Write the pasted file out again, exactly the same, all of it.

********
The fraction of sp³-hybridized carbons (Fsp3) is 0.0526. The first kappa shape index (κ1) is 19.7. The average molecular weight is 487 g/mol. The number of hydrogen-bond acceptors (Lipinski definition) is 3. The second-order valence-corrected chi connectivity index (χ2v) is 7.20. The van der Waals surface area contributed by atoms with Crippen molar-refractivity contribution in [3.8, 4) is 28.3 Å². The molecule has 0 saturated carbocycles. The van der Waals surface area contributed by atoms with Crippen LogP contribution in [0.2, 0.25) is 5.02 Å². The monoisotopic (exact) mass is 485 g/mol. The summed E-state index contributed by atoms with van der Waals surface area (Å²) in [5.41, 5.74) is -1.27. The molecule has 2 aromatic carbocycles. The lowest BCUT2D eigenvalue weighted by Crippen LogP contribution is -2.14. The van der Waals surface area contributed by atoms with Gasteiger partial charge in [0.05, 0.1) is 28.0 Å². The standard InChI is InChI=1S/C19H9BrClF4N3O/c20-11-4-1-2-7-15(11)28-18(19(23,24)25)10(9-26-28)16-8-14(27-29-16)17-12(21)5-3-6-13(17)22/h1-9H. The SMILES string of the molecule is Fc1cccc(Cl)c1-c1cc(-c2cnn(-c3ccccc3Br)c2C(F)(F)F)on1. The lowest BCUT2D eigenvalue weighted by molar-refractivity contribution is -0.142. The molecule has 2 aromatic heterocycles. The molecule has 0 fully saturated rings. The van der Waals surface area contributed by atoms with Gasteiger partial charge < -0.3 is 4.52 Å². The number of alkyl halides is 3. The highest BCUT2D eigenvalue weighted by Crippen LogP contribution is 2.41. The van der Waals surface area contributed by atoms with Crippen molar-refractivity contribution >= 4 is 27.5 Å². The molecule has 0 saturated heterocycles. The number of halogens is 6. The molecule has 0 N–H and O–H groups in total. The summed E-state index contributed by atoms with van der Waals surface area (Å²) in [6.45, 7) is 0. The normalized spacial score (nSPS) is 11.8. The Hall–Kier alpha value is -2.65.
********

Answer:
The fraction of sp³-hybridized carbons (Fsp3) is 0.0526. The first kappa shape index (κ1) is 19.7. The average molecular weight is 487 g/mol. The number of hydrogen-bond acceptors (Lipinski definition) is 3. The second-order valence-corrected chi connectivity index (χ2v) is 7.20. The van der Waals surface area contributed by atoms with Crippen molar-refractivity contribution in [3.8, 4) is 28.3 Å². The molecule has 0 saturated carbocycles. The van der Waals surface area contributed by atoms with Crippen LogP contribution in [0.2, 0.25) is 5.02 Å². The monoisotopic (exact) mass is 485 g/mol. The summed E-state index contributed by atoms with van der Waals surface area (Å²) in [5.41, 5.74) is -1.27. The molecule has 2 aromatic carbocycles. The lowest BCUT2D eigenvalue weighted by Crippen LogP contribution is -2.14. The van der Waals surface area contributed by atoms with Gasteiger partial charge in [0.05, 0.1) is 28.0 Å². The standard InChI is InChI=1S/C19H9BrClF4N3O/c20-11-4-1-2-7-15(11)28-18(19(23,24)25)10(9-26-28)16-8-14(27-29-16)17-12(21)5-3-6-13(17)22/h1-9H. The SMILES string of the molecule is Fc1cccc(Cl)c1-c1cc(-c2cnn(-c3ccccc3Br)c2C(F)(F)F)on1. The lowest BCUT2D eigenvalue weighted by molar-refractivity contribution is -0.142. The molecule has 2 aromatic heterocycles. The molecule has 0 fully saturated rings. The van der Waals surface area contributed by atoms with Gasteiger partial charge < -0.3 is 4.52 Å². The number of alkyl halides is 3. The highest BCUT2D eigenvalue weighted by Crippen LogP contribution is 2.41. The van der Waals surface area contributed by atoms with Crippen molar-refractivity contribution >= 4 is 27.5 Å². The molecule has 0 saturated heterocycles. The number of halogens is 6. The molecule has 0 N–H and O–H groups in total. The summed E-state index contributed by atoms with van der Waals surface area (Å²) in [6.45, 7) is 0. The normalized spacial score (nSPS) is 11.8. The Hall–Kier alpha value is -2.65.